Luke Norris is Dr Dwight Enys in the third series of Poldark


Poldark Series 3 - An adaptation of the fifth and sixth novels in Winston Graham's Poldark Series

Playing a prisoner of war took a lot of preparation for Luke Norris, whose character Dr Dwight Enys is captured by the French in the third series of Poldark.

He sets the scene.

"At the end of the last series Dwight has been reunited with Caroline but he had already signed up to the Navy and is obliged to go to war. So at the start of series three is away on his posting, on the travail.

"A French fleet wrecks the ship he is serving on and he is thrown into, what is effectively, a prison of war camp. It would have been horrific, there are people being murdered and tortured all around him while he tries to hold it together and save the people he can without proper equipment or supplies."

And in order to look the part Luke wanted to lose some weight.

"I was conscious it may not ring true if I wasn’t a little more angular than usual. So I did a diet and exercise regime to look a bit more drawn. The lack of sleep due to our new baby probably helped too and I got that for free! Perfect timing."

Another element that Luke wanted to delve further into was Post Traumatic Stress Syndrome (PTSD).

"Because of this element which our writer, Debbie Horsfield, has added to Winston Graham’s story, I did a lot of research into PTSD. I watched lots of videos and listened to interviews with people who were suffering after having been to war or going through a difficult experience because, although the show isn’t necessarily as dark as most of these people’s real lives, you also don’t want to trivialise things like that.

"There was no documentation from the period because PTSD was only diagnosed after the First World War but even then it was called shellshock and people weren’t really au fait with it the way we are now. The whole idea of life back then was cheaper in some respects, people were expected to live shorter lives and to endure hardships in a different way and men were expected to just cope in the same way they are now in a lot of societies and cultures. The notion of PTSD playing a role in the way a man’s mind behaves after the event would have been scoffed at."

And what of Dwight and his beloved Caroline Penvenen this series?

"A lot of the things that they feared may be the case when they come together manifest when they do get reunited in the series but because of what they have each been through there is some friction between them.

"Caroline was obviously pining after Dwight and waiting for him to come home but then when he does come home he is not the attentive sweetheart who left, he is brash and difficult and unwilling to let her in to his world."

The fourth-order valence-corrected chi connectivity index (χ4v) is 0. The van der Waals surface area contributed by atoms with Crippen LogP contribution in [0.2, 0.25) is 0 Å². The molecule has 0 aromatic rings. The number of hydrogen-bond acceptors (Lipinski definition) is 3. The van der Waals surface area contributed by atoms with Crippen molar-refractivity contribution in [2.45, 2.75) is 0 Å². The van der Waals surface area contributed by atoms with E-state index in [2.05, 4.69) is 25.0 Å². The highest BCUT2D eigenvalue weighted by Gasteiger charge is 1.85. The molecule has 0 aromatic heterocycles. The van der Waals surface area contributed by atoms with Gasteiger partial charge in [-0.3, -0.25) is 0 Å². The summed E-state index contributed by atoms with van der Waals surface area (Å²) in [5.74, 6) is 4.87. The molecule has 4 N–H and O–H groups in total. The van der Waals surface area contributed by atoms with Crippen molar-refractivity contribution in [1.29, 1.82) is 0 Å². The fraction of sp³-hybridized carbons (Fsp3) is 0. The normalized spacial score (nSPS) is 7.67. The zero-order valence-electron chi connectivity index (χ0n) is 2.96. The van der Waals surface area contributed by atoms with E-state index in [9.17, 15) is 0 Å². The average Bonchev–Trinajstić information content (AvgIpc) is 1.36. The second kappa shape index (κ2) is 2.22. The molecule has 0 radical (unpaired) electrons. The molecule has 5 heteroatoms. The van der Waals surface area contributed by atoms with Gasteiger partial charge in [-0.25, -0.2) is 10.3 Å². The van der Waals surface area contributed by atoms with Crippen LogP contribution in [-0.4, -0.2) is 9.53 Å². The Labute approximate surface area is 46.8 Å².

There are lots of new cast members this series, what do they bring to the process?

"It completely changes the atmosphere on set. The new cast are all really lovely people and they are also younger than a lot of us so there is a lot of enthusiasm and excitement and it reminds the rest of us how lucky we are to be filming this drama. Josh (Agnew), one of the directors, has a real boyish excitement about him as well and Stephen (Woolfenden) too, the other director, had a real enthusiasm and this year everyone felt fortunate to be there.

"That sort of zeal definitely makes the early starts more bearable, particularly when you’re out on location in the woods and it’s freezing cold and raining, it helps to have those personalities around."

Were there any new locations this year that Luke was particularly struck by?

"Bishops Palace in Wells, where the prison scenes were filmed was really incredible. Vast rooms with wonderful ceilings that were beautifully lit by our DOP (Director of Photography) and the art department did an amazing job of making them look authentic. That location definitely sticks out for me because I did a lot of tricky filming there and I am looking forward to seeing how it looks on screen."

And what sort of reception does Luke receive while out filming on location?

"Because I play someone who is morally upright and generally on the right side of things people are very generous and kind to me and assume I will be quite nice. I think Jack (Farthing) has a very different experience because he plays someone who is generally not very nice. I am lucky that I am met with the generosity of spirit that Dwight has with others."

Luke is currently under commission with the Bush theatre to write a play. Another of his works Growth is going back out on tour with Paines Plough this summer.

May 31, 2017 4:23pm by BBC One  

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